The part itself is relatively small for such a huge aircraft, but it’s of crucial importance for the safety of the new Airbus A 380. Hidden away in the undercarriage of the double-decker super-jumbo is a dense forged part in which numerous holes have been drilled to form a pipe system. Without this titanium component, the plane’s brakes would not work.
It is needed for the brake hydraulics of the world’s biggest and most advanced passenger aircraft, and it has to be able to withstand severe loads and pressures of 300 bar. To meet these special requirements, the part is made from the titanium alloy Ti6Al4V, produced at ThyssenKrupp VDM’s Essen plant. But many structural parts of the A 380 would also have been impossible to make without the company’s high-performance materials. For example, molds used to produce carbon-fiber composite (CFRP) components were manufactured from nickel alloys from ThyssenKrupp VDM (Werdohl).
The new Airbus A 380 is soon to start operating out of Germany for the first time. On June 11, scheduled flights will commence on the busy routes to Asia and North America. Five days earlier, the German national soccer team will depart for South Africa on board one of these aircraft to take part in the World Cup. Theoretically, the world’s largest passenger plane can seat up to 850 people. The super-jumbo is 24 meters high, 73 meters long and weighs around 560 metric tons. And it would be much heavier still were it not for the use of titanium. This material combines extremely high strength with low weight, good mechanical and thermal properties and corrosion and erosion resistance. Titanium can be as hard as steel, but weighs only half as much. Not least, that helps significantly reduce fuel consumption. That’s why the engines, undercarriage, wing structures and airframe all contain large amounts of titanium. “As aircraft become bigger, they will need more and more titanium,” says Helmut Jost, Project Manager Marketing and Regional Management at ThyssenKrupp VDM. “Around 140 tons of titanium are ordered to manufacture an Airbus A 380, and roughly 120 tons for the Boeing Dreamliner 787.” The titanium content of modern jumbo jets accounts for 10 to 15 percent of their overall weight.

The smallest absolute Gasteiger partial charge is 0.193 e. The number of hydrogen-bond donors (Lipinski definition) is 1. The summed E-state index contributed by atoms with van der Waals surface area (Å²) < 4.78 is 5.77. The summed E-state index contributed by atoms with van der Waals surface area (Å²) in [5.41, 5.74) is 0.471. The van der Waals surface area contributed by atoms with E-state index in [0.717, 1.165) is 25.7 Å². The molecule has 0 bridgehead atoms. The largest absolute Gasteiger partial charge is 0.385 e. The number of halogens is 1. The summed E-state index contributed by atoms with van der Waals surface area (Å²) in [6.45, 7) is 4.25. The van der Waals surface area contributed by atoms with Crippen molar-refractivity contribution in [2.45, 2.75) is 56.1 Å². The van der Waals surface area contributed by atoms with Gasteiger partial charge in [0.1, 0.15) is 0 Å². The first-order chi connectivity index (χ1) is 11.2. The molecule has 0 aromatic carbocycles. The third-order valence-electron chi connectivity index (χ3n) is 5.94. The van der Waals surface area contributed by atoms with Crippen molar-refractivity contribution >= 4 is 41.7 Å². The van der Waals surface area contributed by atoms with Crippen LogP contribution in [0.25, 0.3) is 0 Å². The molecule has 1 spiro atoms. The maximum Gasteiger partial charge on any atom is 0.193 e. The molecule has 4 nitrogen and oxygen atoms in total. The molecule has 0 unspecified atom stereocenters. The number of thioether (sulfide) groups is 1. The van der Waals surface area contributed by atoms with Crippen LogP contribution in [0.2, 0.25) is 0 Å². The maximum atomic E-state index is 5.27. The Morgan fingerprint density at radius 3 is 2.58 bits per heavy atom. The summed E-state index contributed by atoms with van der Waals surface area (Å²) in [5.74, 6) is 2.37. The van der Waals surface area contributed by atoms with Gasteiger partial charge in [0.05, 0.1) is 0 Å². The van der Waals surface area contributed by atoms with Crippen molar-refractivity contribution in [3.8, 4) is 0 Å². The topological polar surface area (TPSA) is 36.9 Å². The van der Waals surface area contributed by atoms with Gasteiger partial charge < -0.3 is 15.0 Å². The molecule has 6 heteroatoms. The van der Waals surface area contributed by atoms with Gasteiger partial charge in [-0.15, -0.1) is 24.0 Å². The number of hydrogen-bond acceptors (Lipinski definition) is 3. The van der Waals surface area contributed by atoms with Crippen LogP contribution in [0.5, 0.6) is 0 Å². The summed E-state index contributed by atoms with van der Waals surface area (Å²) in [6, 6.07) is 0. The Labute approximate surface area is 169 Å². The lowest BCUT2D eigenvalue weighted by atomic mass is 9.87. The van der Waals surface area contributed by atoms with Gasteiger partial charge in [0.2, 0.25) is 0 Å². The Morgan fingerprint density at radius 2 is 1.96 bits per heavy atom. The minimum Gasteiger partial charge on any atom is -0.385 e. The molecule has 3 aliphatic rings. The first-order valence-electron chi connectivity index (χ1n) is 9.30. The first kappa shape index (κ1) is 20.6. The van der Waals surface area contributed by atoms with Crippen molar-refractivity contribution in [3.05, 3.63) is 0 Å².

Special nickel alloys are not just used in aircraft components, but also in the tooling used to produce specific parts. These parts are made from carbon-fiber composite (CFRP), another important material in the construction of the latest aircraft. The lightweight plastic with embedded carbon fibers is cured in molds made of high-performance materials supplied by ThyssenKrupp VDM. In addition to wear resistance, a particularly important advantage of these materials is their low thermal expansion between room temperature and 200°C, the curing temperature of the plastic. “Certain nickel alloys, like the Pernifer 36 used here, display only a tenth of the thermal expansion of steels in this temperature range. That means that when curing and cooling CFRP parts in such molds, no thermal stresses occur and the parts are not damaged,” explains Dr. Heinrich Scherngell, Head of Aerospace Sales at ThyssenKrupp VDM. This ensures that the high safety requirements of the aerospace sector are met.
The modern giants of the air surpass all their predecessors in power, size and looks. The particular mechanical and thermal loads to which the aircraft are exposed at high altitude call for materials capable of withstanding precisely these conditions while at the same time offering low weight, high strength and passenger comfort. “Modern aircraft construction would be inconceivable without titanium and nickel alloys,” emphasizes Dr. Scherngell. “They allow us to make airplanes lighter, bigger and more energy efficient.”